In our earthly incarnation, we aren’t given an option if we wish to be born or are willing to die. Our destiny predetermines that. And while some people may use this as a reason to run away from life’s challenges, there is a better way to deal with that. 

It’s true that we don’t get to choose anything related to our birth or death; but we all get to choose our soul’s mission. It’s true that our destination is fixed at death, but our journey is not. It’s solely us, who get to determine our journey between life and death. The journey that takes us towards our soul mission is completely in our hands. And that’s what awakens and enlightens our soul and shapes us into who we are.

But still, in our rush to reach the destination, we sometimes miss out on the most important part of our soul mission—The Journey.

Life happens between birth and death. Life happens between origin and destination. Life happens within the journey. Reaching the destination is a one-time thing; it’s short-time happiness—you achieve what you wanted, feel happy and then move on. It’s the journey you undertake that will stay in your memory; it’s the experience you gain during the journey that helps you grow. And if you just wait for your destination to arrive and don’t live in the journey itself, you don’t live at all.  

See how you cook for hours but finish eating in minutes. If you don’t enjoy the act of cooking itself, it would all seem a boring process to you. Similarly, think of how you rehearse a song for months to give a five-minute performance. If you don’t enjoy the countless rehearsals that take place before performance day, the show will be over before you know it and you won’t feel a thing. You won’t live the song. You won’t live the journey…

I find this essence of journey in the tales of author Dipa Sanatani. She doesn’t go on trips seeking just the destination; she travels for the love of travelling. And the same is true for her journey through life as well. Her book The Merchant of Stories brings this aspect of journey to life. 

So, we had a little conversation dwelling on her outlook of travel and journey. And the words she weaved in this interview left a deep imprint upon my heart…  

Sanchari: I have a feeling that more than a traveller of the world you are an explorer of the journey called life. No matter where you go, you find yourself diving deeper into your human experience. Is that true?

Dipa: Both my books—The Little Light and The Merchant of Stories—are centred around the impermanence of life and the inevitability of death. In The Little Light, I narrate the story of a soul in between life and death. Although we do not consciously remember this journey, we have all encountered lives in between lives.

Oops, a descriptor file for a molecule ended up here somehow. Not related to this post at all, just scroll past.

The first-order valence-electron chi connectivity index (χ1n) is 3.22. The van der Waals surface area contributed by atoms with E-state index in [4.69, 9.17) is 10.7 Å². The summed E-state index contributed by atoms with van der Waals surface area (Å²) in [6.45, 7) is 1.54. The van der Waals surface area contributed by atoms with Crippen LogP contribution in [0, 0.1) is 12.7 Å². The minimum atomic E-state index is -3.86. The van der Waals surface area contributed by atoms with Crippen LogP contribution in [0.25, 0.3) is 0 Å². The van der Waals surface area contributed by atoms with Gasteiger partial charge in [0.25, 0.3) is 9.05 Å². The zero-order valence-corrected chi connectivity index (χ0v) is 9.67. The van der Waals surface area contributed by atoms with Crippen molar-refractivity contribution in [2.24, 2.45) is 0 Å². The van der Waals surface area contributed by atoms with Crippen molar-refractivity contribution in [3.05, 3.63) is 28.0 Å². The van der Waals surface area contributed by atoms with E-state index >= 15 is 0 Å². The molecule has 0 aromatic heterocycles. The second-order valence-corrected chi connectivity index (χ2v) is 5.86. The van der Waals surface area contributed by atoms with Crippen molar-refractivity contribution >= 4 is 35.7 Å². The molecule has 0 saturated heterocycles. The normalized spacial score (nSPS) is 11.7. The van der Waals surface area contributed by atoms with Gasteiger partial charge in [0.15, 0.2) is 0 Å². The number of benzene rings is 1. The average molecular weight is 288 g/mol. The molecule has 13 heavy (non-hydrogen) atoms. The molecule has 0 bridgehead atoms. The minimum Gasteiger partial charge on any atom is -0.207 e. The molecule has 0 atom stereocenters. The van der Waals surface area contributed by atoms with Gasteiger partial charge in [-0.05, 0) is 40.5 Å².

In The Merchant of Stories, I narrate my own personal story of rebirth in this present earthly incarnation. I went from being an educator to an entrepreneur. I went from living far away from home for twelve years to becoming the bearer of my family legacy. I never, for once, expected that I would be ‘next in line’. 

For a long time, I was searching outside of myself for something that I was seeking within. Some think that the spiritual journey is far more ‘important’ than material existence. Others think the opposite—that material wealth is all that matters. I think the two are deeply intertwined with one another. The human body is the vessel that are our soul chose to learn what it needed to learn. By writing these books and starting this business, I am honouring the thin veil that separates the physical world from the ones that are beyond our ordinary senses.

From ancestors to descendants, from Celestial Beings to Deities; there is more to this world than what we will ever know, understand or ever comprehend. We are all part of an interconnected tapestry whose workings are beyond our wildest imagination. 

Sanchari: As a child, you dreamt to be a travelling storyteller of myths. And now you weave tales of your travelling experiences. You gather mythological stories from different cultures around the world and retell them through your books. Both are rather different, but have a familiar aura attached to them. How do you feel about the connection?

Dipa: I think all great storytelling is born of a journey. ‘Exile’ is a strong theme in both the Mahabharata and Ramayana. The journey of leaving one’s home only to return wiser and stronger than ever before. I don’t think we are too different to the mythical heroes of ages gone by. 

These myths are not just stories of yesteryear that no longer apply to us. Rather, they are powerful allegories and metaphors of the human experience. 

The journey across the rainbow to that pot of gold is a treasure in itself. Who would those great heroes be if they never emerged from the womb or decided never to venture out of home? It was the journey that prepared them for the destination. 

As a devotee of Kali Ma and a firm believer in reincarnation, I believe that whilst we leave our physical bodies and possessions behind when we depart this world—the knowledge that we have gained through each lifetime is imprinted in the psyche of our soul. 

From one lifetime to the next, we embark on a cyclical journey to become the best version of our highest selves. The journey is not easy and fraught with dangers and perils. But each and every soul still decides to embark upon it at the moment of birth. 

In my novel, The Little Light, Rahu personifies the soul’s pre-birth quest to grow through the soul’s physical incarnation in human form. When we leave this world, we leave our bodies and our possessions behind. Regardless of who we are, the same destination is waiting for us all—it’s called death. It’s the journey we get to choose. Nothing more. The journey in between life and death represents our lifelong quest to awaken our soul to its true calling.